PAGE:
perez_x[5] = -0.00325f * T + 0.04517f;

perez_y[1] = -0.01669f * T - 0.26078f;
perez_y[2] = -0.09495f * T + 0.00921f;
perez_y[3] = -0.00792f * T + 0.21023f;
perez_y[4] = -0.04405f * T - 1.65369f;
perez_y[5] = -0.01092f * T + 0.05291f;
}

static inline float PerezFunction(const float *lam, float theta, float gamma, float lvz) const {
float den = ((1 + lam[1]*exp(lam[2])) *
(1 + lam[3]*exp(lam[4]*thetaS) + lam[5]*cos(thetaS)*cos(thetaS)));

float num = ((1 + lam[1]*exp(lam[2]/cos(theta))) *
(1 + lam[3]*exp(lam[4]*gamma) + lam[5]*cos(gamma)*cos(gamma)));

return lvz* num/den;
}

RiSpectrum getSkySpectralRadiance(float theta, float phi) const {
float gamma = RiAngleBetween(theta, phi, thetaS, phiS);
// Compute xyY values
float x = PerezFunction(perez_x, theta, gamma, zenith_x);
float y = PerezFunction(perez_y, theta, gamma, zenith_y);
float Y = PerezFunction(perez_Y, theta, gamma, zenith_Y);

RiSpectrum spect = ChromaticityToSpectrum(x, y);

// A simple luminance function would be more efficient.
return Y * spect / RiColorXYZV(spect).Y();
}


I believe this is all the code you need (assuming you aren''t doing aerial perspective using this model, which you probably shouldn''t). Then render a mesh calling getSkySpectralRadiance for each vertex. Then render the sun itself.

I still don''t understand how they are getting the final color -- what is ChromaticityToSpectrum doing. What does the comment "A simple luminance function would be more efficient" mean? (use another Perez function, I suppose) See my earlier post. Any help?

Share this post


Link to post
Share on other sites
greeneggs    130
The paper "Trichromatic model of daylight variation" goes into a little more detail on the correct way of scaling the spectral data, and converting to RGB. It looks like they convert the spectral distribution to eight temperatures 4000, 4500, 5000, 5500, 8000, 8500, 9000, 9500 degrees K (this conversion depends on the daylight curve used, so you should use the "trichromatic.." expressions for M1 and M2 rather than the "practical.." expressions -- they are very different!). Then table 5 gives the scaling conversions from temperatures to XYZ, which you convert to RGB by a matrix multiplication.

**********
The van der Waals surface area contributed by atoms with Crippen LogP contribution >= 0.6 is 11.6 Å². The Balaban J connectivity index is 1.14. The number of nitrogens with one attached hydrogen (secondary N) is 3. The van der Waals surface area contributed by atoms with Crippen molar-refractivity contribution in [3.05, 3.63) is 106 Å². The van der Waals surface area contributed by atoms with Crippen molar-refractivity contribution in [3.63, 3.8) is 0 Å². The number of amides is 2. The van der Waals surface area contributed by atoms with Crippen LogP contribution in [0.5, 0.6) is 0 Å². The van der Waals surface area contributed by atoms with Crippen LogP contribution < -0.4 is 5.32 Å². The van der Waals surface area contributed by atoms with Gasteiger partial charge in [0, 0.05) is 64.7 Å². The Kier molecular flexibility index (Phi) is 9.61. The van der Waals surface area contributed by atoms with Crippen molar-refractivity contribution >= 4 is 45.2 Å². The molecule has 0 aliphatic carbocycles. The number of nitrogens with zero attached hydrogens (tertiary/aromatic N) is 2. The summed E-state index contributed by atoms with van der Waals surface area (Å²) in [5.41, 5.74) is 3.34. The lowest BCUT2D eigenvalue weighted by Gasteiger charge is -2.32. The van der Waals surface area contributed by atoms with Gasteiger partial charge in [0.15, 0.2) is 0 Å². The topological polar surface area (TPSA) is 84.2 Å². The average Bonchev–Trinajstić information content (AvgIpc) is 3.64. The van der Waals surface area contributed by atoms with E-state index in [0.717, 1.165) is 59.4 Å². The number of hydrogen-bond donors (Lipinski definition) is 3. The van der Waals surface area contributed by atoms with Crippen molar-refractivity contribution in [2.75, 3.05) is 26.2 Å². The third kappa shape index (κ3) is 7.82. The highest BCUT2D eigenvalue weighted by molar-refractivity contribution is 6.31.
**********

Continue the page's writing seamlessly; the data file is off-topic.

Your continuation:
Maybe Yann knows a better way? (or can explain this way?) If Yann was able to reproduce the shots of the "practical.." paper, then he must have figured out something.

[edited by - greeneggs on June 26, 2002 3:54:10 PM]

Share this post


Link to post
Share on other sites
Yann L    1802
quote:

Maybe Yann knows a better way? (or can explain this way?) If Yann was able to reproduce the shots of the "practical.." paper, then he must have figured out something.


I didn't use the spectral radiance conversion (with M1 and M2) at all. I directly converted the luminance Y and the two chromaticities (x,y) to CIE XYZ tristimulus values, and then to RGB (standard rec 709 RGB primaries and white point) using a simple matrix multiply.

As far as I see it, the Yxy->spectral radiance conversion step doesn't really add something to the image. It splits up the chromatic components into a spectral distribution, which might be handy if you want to do colour adaption later on (on different colour temperatures or display media). But you could also do that by adjusting the primaries or white point of the XYZ->RGB conversion. And it's a lot faster that way.

If anyone is interested, I can post the equations to go from (Y,xy) to RGB.

/ Yann

[edited by - Yann L on June 27, 2002 11:57:23 PM]

Share this post


Link to post
Share on other sites
Stimpson    122
quote:
Original post by Yann L

If anyone is interested, I can post the equations to go from (Y,xy) to RGB.

Please! :O)



-----------------------------
OpenMountains... an open source snowboarding game... One day...

Share this post


Link to post
Share on other sites
greeneggs    130
quote:
Original post by Yann L
I didn't use the spectral radiance conversion (with M1 and M2) at all. I directly converted the luminance Y and the two chromaticities (x,y) to CIE XYZ tristimulus values, and then to RGB (standard rec 709 RGB primaries and white point) using a simple matrix multiply.


Using this XYZ->RGB conversion procedure (Rec. 709 RGB with D65 white point, see http://www.inforamp.net/%7Epoynton/notes/colour_and_gamma/ColorFAQ.html#RTFToC18 )

R 3.240479,-1.537150,-0.498535 X
G = -0.969256, 1.875992, 0.041556 Y
B 0.055648,-0.204043, 1.057311 Z

I obtained the following image (90 degree FOV, turbidity 3)


Here's my complete Renderman source code (only 100 lines, mostly initialization):

          
float PerezFunction(
float coeffs[5];
float theta, gamma;
float thetaS, lvz;
)
{
float A = coeffs[0], B = coeffs[1], C = coeffs[2], D = coeffs[3], E = coeffs[4];

float den = (1 + A * exp(B)) * (1 + C * exp(D * thetaS) + E * cos(thetaS)*cos(thetaS));
float num = (1 + A * exp(B / cos(theta))) * (1 + C * exp(D * gamma) + E * cos(gamma)*cos(gamma));
return (lvz * num / den);
}

float AngleBetween(float thetav, phiv, theta, phi) {
float cospsi = sin(thetav) * sin(theta) * cos(phi-phiv) + cos(thetav) * cos(theta);
if (cospsi > 1) return 0;
if (cospsi < -1) return PI;
return acos(cospsi);
}

surface
skycolor (
vector toSun = (1, -3, 1.5);